Comics Unmasked is the UK’s largest ever exhibition of mainstream and underground comics, the exhibition is being held at the British Library and ends in just 4 weeks.
For many years comics were seen as childish then dangerous, (for a great article on this look at the Guardian article in the links below) but this time the message is positive, singing the praises of comics as a legitimate art form which addresses serious issues as well as being entertainment.
I finally got around to seeing the exhibition a few days ago and was pleasantly surprised by the breadth and depth of information presented. The atmosphere inside the exhibition was dark and moody, with V for Vendetta masked figures watching you across the exhibition. This sense of unease added to the idea of comics as a powerful and transformative media. Seeing Nazi propaganda comics alongside Young National Front strips was interesting, as a comic fan I have read hundred of comics but this was something new to me. I began to understand how comics could be demonised and shown to be morally questionable in the eyes of the general population. However I was reminded of comedian Frankie Boyles quote,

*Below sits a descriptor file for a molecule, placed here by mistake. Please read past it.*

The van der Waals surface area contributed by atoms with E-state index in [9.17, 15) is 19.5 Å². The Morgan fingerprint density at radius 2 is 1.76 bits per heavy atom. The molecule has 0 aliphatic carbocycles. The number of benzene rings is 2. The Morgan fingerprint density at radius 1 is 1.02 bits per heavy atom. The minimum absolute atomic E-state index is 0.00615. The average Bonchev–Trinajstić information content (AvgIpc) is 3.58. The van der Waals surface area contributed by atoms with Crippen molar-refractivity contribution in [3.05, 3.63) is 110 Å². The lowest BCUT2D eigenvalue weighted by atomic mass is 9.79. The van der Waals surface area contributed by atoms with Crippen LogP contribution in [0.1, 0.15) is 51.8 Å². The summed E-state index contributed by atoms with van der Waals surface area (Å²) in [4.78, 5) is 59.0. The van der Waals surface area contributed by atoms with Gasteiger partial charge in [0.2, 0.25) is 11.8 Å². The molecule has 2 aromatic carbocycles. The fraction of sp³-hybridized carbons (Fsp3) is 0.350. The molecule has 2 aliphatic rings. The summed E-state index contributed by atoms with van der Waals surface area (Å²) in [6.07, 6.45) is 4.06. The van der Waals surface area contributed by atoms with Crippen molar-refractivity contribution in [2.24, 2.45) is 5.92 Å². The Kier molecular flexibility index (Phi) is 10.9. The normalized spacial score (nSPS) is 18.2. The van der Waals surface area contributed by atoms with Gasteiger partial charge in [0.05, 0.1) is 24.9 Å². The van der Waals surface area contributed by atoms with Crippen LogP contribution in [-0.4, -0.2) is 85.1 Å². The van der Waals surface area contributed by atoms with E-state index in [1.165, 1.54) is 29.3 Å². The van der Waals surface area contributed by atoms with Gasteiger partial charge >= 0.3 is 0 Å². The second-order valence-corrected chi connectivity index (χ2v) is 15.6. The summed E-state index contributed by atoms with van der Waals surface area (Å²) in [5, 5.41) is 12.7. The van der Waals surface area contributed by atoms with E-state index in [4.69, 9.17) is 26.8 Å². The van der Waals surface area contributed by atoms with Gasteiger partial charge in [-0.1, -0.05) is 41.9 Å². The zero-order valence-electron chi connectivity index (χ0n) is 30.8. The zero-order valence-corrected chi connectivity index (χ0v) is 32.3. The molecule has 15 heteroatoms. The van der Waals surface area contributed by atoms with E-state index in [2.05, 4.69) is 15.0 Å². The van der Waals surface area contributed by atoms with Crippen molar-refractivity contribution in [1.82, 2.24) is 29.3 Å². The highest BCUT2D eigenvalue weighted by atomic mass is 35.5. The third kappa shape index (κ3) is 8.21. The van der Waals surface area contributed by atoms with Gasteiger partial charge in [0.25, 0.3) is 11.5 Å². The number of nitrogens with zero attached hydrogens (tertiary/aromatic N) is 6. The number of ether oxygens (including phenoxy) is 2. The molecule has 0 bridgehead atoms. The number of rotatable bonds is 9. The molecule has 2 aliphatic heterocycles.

"I still think that comics are one of the quickest ways to encounter alternative ideas. If all you've done is watch mainstream media, or read the books that get publicity, comics will blow your mind."
I got into comics at a young age, my friend had a few comics but the one that really appealed to me was Iron Man. As I consumed American comics I realised that there was a whole world of British comics that I hadn't engage with (except The Beano and Dandy of course). So I began reading Alan Moore, Bryan Talbot, Neil Gaiman and many more. I was hooked. Looking through the exhibition I was excited to see original Watchmen art alongside the original annotated script and the Arkham Asylum script with annotations. The exhibition showcases work which addresses politics, gender, violence, sexuality and altered states. If you are interested in comics then this is a definite must see.